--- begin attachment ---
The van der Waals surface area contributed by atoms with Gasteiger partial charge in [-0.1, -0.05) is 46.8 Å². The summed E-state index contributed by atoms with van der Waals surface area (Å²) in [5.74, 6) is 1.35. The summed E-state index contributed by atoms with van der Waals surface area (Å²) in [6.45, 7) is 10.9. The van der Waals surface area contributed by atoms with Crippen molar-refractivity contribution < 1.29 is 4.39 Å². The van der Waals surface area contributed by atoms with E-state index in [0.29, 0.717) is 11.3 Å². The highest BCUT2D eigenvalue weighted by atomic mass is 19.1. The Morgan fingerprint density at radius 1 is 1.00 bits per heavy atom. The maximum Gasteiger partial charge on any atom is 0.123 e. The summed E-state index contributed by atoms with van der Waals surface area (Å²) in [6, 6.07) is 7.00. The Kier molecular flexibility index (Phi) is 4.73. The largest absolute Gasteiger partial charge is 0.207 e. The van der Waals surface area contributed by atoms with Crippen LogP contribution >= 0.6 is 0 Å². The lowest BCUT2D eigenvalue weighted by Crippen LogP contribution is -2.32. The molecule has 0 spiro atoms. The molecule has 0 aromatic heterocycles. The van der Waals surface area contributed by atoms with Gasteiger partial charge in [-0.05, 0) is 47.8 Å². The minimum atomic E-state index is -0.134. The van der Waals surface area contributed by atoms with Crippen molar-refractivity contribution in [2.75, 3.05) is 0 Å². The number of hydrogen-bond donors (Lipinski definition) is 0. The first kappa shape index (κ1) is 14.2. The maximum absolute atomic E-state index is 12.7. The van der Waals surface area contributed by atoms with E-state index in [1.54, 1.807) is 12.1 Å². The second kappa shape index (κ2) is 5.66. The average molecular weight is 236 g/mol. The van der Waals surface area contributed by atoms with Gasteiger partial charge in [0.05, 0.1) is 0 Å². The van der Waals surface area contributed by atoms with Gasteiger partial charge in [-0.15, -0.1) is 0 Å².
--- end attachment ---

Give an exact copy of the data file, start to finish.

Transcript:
The van der Waals surface area contributed by atoms with Gasteiger partial charge in [-0.1, -0.05) is 46.8 Å². The summed E-state index contributed by atoms with van der Waals surface area (Å²) in [5.74, 6) is 1.35. The summed E-state index contributed by atoms with van der Waals surface area (Å²) in [6.45, 7) is 10.9. The van der Waals surface area contributed by atoms with Crippen molar-refractivity contribution < 1.29 is 4.39 Å². The van der Waals surface area contributed by atoms with E-state index in [0.29, 0.717) is 11.3 Å². The highest BCUT2D eigenvalue weighted by atomic mass is 19.1. The Morgan fingerprint density at radius 1 is 1.00 bits per heavy atom. The maximum Gasteiger partial charge on any atom is 0.123 e. The summed E-state index contributed by atoms with van der Waals surface area (Å²) in [6, 6.07) is 7.00. The Kier molecular flexibility index (Phi) is 4.73. The largest absolute Gasteiger partial charge is 0.207 e. The van der Waals surface area contributed by atoms with Crippen LogP contribution >= 0.6 is 0 Å². The lowest BCUT2D eigenvalue weighted by Crippen LogP contribution is -2.32. The molecule has 0 spiro atoms. The molecule has 0 aromatic heterocycles. The van der Waals surface area contributed by atoms with Gasteiger partial charge in [-0.05, 0) is 47.8 Å². The minimum atomic E-state index is -0.134. The van der Waals surface area contributed by atoms with Crippen molar-refractivity contribution in [2.75, 3.05) is 0 Å². The number of hydrogen-bond donors (Lipinski definition) is 0. The first kappa shape index (κ1) is 14.2. The maximum absolute atomic E-state index is 12.7. The van der Waals surface area contributed by atoms with E-state index in [1.54, 1.807) is 12.1 Å². The second kappa shape index (κ2) is 5.66. The average molecular weight is 236 g/mol. The van der Waals surface area contributed by atoms with Gasteiger partial charge in [0.05, 0.1) is 0 Å². The van der Waals surface area contributed by atoms with Gasteiger partial charge in [-0.15, -0.1) is 0 Å².